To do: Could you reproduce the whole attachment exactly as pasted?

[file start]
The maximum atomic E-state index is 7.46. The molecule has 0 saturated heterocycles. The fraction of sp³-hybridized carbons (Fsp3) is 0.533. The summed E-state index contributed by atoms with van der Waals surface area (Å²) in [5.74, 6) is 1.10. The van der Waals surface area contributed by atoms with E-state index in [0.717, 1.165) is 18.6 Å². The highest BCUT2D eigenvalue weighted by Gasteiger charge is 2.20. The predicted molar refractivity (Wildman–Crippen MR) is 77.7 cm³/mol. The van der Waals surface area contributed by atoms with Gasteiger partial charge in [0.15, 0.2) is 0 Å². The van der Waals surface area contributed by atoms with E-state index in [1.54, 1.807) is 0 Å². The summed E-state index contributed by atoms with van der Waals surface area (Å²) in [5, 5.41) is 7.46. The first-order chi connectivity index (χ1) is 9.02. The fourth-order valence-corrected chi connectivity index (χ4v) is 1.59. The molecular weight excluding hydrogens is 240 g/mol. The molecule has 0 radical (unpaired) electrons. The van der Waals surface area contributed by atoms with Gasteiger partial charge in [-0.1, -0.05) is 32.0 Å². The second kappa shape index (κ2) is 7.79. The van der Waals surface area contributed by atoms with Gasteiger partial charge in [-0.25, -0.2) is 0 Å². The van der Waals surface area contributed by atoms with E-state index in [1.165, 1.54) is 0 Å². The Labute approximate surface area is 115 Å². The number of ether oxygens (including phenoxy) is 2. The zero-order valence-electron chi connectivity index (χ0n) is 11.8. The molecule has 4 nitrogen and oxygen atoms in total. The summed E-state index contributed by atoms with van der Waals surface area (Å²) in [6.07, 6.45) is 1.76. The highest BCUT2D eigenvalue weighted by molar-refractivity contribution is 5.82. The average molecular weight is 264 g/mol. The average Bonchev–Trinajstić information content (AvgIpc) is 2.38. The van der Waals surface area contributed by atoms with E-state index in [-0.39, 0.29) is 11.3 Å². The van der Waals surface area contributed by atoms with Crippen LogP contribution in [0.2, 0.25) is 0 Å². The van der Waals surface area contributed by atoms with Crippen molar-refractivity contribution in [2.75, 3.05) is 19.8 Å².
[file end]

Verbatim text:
The maximum atomic E-state index is 7.46. The molecule has 0 saturated heterocycles. The fraction of sp³-hybridized carbons (Fsp3) is 0.533. The summed E-state index contributed by atoms with van der Waals surface area (Å²) in [5.74, 6) is 1.10. The van der Waals surface area contributed by atoms with E-state index in [0.717, 1.165) is 18.6 Å². The highest BCUT2D eigenvalue weighted by Gasteiger charge is 2.20. The predicted molar refractivity (Wildman–Crippen MR) is 77.7 cm³/mol. The van der Waals surface area contributed by atoms with Gasteiger partial charge in [0.15, 0.2) is 0 Å². The van der Waals surface area contributed by atoms with E-state index in [1.54, 1.807) is 0 Å². The summed E-state index contributed by atoms with van der Waals surface area (Å²) in [5, 5.41) is 7.46. The first-order chi connectivity index (χ1) is 9.02. The fourth-order valence-corrected chi connectivity index (χ4v) is 1.59. The molecular weight excluding hydrogens is 240 g/mol. The molecule has 0 radical (unpaired) electrons. The van der Waals surface area contributed by atoms with Gasteiger partial charge in [-0.1, -0.05) is 32.0 Å². The second kappa shape index (κ2) is 7.79. The van der Waals surface area contributed by atoms with Gasteiger partial charge in [-0.25, -0.2) is 0 Å². The van der Waals surface area contributed by atoms with E-state index in [1.165, 1.54) is 0 Å². The Labute approximate surface area is 115 Å². The number of ether oxygens (including phenoxy) is 2. The zero-order valence-electron chi connectivity index (χ0n) is 11.8. The molecule has 4 nitrogen and oxygen atoms in total. The summed E-state index contributed by atoms with van der Waals surface area (Å²) in [6.07, 6.45) is 1.76. The highest BCUT2D eigenvalue weighted by molar-refractivity contribution is 5.82. The average molecular weight is 264 g/mol. The average Bonchev–Trinajstić information content (AvgIpc) is 2.38. The van der Waals surface area contributed by atoms with E-state index in [-0.39, 0.29) is 11.3 Å². The van der Waals surface area contributed by atoms with Crippen LogP contribution in [0.2, 0.25) is 0 Å². The van der Waals surface area contributed by atoms with Crippen molar-refractivity contribution in [2.75, 3.05) is 19.8 Å².